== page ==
Walk Two Moons (Hardcover)
|Author: Sharon Creech|
|As Sal entertains her grandparents with Phoebe's outrageous story, her own story begins to unfold -- the story of a thirteen-year-old girl whose only wish is to be reunited with her missing mother. |
In her own award-winning style, Sharon Creech intricately weaves together two tales, one funny, one bittersweet, to create a heartwarming, compelling, and utterly moving story of love, loss, and the complexity of human emotion.
From the Publisher:
Gramps says that I am a country girl at heart, and that is true.
Thirteen-year-old Salamanca Tree Hiddle, proud of her country roots and the "Indian-ness in her blood," travels from Ohio to Idaho with her eccentric grandparents. Along the way, she tells them of the story of Phoebe Winterbottom, who received mysterious messages, who met a "potential lunatic," and whose mother disappeared.
Beneath Phoebe's stories Salamanca's own story and that of her mother, who left on April morning for Idaho, promising to return before the tulips bloomed. Sal's mother has not, however, returned, and the trip to Idaho takes on a growing urgency as Salamanca hopes to get to Idaho in time for her mother's birthday and bring her back, despite her father's warning that she is fishing in the air.
This richly layered novel is in turn funny, mysterious, and touching. Sharon Creech's original voice tells a story like no other, one that readers will not soon forget.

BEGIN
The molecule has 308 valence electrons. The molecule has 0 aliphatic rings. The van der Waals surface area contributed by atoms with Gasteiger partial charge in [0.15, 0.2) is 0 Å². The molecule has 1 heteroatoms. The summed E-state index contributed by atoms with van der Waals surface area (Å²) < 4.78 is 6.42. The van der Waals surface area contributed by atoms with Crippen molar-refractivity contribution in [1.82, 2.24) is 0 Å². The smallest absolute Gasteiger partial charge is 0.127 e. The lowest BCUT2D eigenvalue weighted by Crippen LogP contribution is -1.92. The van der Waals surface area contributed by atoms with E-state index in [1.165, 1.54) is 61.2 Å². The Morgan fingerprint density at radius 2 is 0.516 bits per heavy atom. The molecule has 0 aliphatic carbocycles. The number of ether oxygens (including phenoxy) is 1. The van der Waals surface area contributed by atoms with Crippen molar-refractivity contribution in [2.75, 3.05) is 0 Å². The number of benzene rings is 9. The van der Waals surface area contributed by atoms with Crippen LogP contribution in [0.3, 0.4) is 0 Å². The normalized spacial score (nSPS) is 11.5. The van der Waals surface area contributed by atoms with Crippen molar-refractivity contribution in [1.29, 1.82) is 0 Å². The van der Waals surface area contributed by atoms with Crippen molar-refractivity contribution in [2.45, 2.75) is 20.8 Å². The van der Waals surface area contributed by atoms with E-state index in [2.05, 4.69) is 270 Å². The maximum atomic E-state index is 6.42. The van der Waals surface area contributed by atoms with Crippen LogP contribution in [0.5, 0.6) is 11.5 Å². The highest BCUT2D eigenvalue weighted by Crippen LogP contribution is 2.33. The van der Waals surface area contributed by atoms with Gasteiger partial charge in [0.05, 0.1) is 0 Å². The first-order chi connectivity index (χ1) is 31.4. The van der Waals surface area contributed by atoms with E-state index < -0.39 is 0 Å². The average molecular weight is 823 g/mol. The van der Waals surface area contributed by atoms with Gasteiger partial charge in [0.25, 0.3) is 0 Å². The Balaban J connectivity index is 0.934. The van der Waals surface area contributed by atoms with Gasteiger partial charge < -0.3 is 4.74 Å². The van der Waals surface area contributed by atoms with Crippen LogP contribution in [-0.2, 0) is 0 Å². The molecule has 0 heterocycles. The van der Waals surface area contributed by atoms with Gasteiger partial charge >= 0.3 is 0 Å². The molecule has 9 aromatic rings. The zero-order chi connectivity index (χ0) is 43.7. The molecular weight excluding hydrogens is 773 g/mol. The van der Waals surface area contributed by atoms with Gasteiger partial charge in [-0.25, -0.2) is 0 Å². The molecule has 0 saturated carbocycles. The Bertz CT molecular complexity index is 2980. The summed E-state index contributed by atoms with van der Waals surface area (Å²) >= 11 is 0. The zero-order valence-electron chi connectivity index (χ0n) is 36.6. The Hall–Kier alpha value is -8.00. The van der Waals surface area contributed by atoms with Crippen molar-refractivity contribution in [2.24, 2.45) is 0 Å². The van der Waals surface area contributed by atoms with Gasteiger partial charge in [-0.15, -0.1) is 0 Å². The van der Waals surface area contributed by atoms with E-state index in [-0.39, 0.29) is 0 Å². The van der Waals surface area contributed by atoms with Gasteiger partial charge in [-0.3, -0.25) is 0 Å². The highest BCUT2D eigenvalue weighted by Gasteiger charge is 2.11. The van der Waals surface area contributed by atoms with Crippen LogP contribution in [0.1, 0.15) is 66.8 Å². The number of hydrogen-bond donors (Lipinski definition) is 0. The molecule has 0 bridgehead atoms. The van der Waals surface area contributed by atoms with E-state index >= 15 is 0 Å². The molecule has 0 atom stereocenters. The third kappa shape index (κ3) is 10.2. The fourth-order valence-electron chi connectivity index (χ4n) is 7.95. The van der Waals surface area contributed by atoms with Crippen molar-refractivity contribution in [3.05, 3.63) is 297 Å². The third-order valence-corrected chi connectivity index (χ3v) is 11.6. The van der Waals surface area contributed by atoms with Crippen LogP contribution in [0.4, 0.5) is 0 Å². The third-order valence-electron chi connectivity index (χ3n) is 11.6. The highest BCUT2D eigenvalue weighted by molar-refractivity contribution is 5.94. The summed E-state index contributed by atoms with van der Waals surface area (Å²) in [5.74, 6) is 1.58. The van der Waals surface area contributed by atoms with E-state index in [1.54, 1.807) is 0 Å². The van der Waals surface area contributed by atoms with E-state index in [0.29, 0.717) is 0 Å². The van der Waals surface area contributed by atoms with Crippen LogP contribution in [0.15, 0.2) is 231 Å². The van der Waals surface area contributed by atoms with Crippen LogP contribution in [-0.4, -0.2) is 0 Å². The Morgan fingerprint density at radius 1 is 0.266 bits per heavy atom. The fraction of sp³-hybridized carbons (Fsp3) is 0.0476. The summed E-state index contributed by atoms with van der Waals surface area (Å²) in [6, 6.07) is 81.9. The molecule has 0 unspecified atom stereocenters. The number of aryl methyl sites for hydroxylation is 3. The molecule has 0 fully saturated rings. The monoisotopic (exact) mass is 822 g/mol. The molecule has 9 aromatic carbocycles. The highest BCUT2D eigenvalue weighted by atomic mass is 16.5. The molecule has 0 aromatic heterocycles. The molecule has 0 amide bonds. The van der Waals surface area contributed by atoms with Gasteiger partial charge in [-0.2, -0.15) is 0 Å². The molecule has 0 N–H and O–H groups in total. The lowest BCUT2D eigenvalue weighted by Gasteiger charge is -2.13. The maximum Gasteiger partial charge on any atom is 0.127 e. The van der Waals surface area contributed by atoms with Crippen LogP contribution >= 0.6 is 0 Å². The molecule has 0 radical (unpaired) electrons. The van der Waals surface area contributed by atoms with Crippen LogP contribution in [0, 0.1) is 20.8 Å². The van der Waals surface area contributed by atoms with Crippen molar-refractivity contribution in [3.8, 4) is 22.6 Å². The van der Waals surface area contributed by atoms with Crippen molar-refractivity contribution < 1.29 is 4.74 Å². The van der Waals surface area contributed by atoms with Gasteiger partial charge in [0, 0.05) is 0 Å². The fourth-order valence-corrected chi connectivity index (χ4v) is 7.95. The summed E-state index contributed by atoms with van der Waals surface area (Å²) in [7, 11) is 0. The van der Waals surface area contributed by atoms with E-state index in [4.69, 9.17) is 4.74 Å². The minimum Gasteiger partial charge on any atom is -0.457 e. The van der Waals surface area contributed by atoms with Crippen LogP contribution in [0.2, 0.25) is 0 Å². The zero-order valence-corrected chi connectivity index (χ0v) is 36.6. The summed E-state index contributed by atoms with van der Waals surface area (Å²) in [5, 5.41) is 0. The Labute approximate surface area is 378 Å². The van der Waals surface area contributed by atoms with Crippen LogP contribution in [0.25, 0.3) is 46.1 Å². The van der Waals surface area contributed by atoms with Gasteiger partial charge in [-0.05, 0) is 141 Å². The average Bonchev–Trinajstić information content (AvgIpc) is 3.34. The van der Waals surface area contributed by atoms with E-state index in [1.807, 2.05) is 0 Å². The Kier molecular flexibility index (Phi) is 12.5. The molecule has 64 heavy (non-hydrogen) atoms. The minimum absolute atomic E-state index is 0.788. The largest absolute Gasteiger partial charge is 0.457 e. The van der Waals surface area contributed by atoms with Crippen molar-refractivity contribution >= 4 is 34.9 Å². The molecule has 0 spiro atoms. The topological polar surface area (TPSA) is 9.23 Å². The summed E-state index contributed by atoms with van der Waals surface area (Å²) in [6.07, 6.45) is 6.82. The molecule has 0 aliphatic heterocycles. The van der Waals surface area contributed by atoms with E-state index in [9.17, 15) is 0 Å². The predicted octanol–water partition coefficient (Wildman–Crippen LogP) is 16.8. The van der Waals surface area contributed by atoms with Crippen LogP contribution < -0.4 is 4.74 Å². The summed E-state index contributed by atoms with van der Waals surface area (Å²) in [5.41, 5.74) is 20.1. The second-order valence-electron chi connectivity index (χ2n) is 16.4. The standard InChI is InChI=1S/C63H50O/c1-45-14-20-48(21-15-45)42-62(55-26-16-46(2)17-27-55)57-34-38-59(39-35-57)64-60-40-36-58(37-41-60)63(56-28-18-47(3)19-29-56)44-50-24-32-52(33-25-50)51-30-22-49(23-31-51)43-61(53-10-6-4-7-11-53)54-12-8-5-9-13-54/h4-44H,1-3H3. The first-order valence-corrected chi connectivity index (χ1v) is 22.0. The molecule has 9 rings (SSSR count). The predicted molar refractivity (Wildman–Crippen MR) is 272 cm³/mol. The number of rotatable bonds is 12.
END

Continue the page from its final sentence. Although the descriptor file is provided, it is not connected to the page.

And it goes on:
Winner of the 1995 Newbery Medal
A 1995 ALA Notable Children's Book
On her long car trip from Ohio to Idaho, 13-year-old Salamanca Hiddle tells her grandparents the story of her friend Phoebe, who receives a message from a "lunatic" and who must cope with the disappearance of her mother. But beneath this story is Sal's own story, and that of her mother, who left home one day and never returned.
While traveling by car with her grandparents from Ohio to Idaho to visit with, and hopefully bring home, her mother, 13-year-old Salamanca Hiddle tells stories about her friend, Phoebe. As the journey progresses, and Salamanca's story moves forward, it becomes obvious that Phoebe and Salamanca have more in common than Salamanca originally thought. Will telling Phoebe's story, which also involves a missing mother, help Salamanca deal with the loss of her own mother? Winner of the 1995 Newbery Medal.
"It's great that the hero on the archetypal quest here is a young woman in search of courage and identity....The storytelling is comic and affectionate, each chapter building to its own dramatic climax. Sal's voice is sometimes lost and lonely, expressing her grief and also her awe for the great country she's traveling through. We recognize that she's been struck physically and emotionally." - Hazel Rochman 05/21/1995